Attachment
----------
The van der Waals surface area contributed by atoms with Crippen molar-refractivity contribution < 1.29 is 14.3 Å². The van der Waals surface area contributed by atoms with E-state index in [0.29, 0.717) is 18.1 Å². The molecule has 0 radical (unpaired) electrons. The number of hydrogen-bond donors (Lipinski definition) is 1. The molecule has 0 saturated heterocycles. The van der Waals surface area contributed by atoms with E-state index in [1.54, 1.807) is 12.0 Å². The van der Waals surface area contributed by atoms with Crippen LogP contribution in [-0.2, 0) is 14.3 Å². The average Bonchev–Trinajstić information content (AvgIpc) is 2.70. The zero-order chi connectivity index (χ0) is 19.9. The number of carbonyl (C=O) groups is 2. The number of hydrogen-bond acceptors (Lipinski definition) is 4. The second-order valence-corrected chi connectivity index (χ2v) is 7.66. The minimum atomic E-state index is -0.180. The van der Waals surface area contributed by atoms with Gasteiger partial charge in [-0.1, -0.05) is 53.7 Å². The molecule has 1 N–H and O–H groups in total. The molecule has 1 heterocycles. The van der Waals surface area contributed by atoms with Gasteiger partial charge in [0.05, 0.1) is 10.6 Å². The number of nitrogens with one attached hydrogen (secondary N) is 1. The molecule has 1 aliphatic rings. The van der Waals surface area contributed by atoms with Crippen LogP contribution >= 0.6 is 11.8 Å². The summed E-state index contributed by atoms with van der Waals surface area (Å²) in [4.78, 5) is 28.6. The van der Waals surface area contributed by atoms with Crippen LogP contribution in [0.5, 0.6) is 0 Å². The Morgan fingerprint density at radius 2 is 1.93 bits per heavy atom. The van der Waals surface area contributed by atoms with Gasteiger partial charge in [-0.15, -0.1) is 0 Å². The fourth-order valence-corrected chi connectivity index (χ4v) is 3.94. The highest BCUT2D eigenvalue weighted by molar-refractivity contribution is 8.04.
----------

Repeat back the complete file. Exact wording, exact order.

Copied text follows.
The van der Waals surface area contributed by atoms with Crippen molar-refractivity contribution < 1.29 is 14.3 Å². The van der Waals surface area contributed by atoms with E-state index in [0.29, 0.717) is 18.1 Å². The molecule has 0 radical (unpaired) electrons. The number of hydrogen-bond donors (Lipinski definition) is 1. The molecule has 0 saturated heterocycles. The van der Waals surface area contributed by atoms with E-state index in [1.54, 1.807) is 12.0 Å². The van der Waals surface area contributed by atoms with Crippen LogP contribution in [-0.2, 0) is 14.3 Å². The average Bonchev–Trinajstić information content (AvgIpc) is 2.70. The zero-order chi connectivity index (χ0) is 19.9. The number of carbonyl (C=O) groups is 2. The number of hydrogen-bond acceptors (Lipinski definition) is 4. The second-order valence-corrected chi connectivity index (χ2v) is 7.66. The minimum atomic E-state index is -0.180. The van der Waals surface area contributed by atoms with Gasteiger partial charge in [-0.1, -0.05) is 53.7 Å². The molecule has 1 N–H and O–H groups in total. The molecule has 1 heterocycles. The van der Waals surface area contributed by atoms with Gasteiger partial charge in [0.05, 0.1) is 10.6 Å². The number of nitrogens with one attached hydrogen (secondary N) is 1. The molecule has 1 aliphatic rings. The van der Waals surface area contributed by atoms with Crippen LogP contribution >= 0.6 is 11.8 Å². The summed E-state index contributed by atoms with van der Waals surface area (Å²) in [4.78, 5) is 28.6. The van der Waals surface area contributed by atoms with Crippen LogP contribution in [0.5, 0.6) is 0 Å². The Morgan fingerprint density at radius 2 is 1.93 bits per heavy atom. The van der Waals surface area contributed by atoms with Gasteiger partial charge in [-0.15, -0.1) is 0 Å². The fourth-order valence-corrected chi connectivity index (χ4v) is 3.94. The highest BCUT2D eigenvalue weighted by molar-refractivity contribution is 8.04.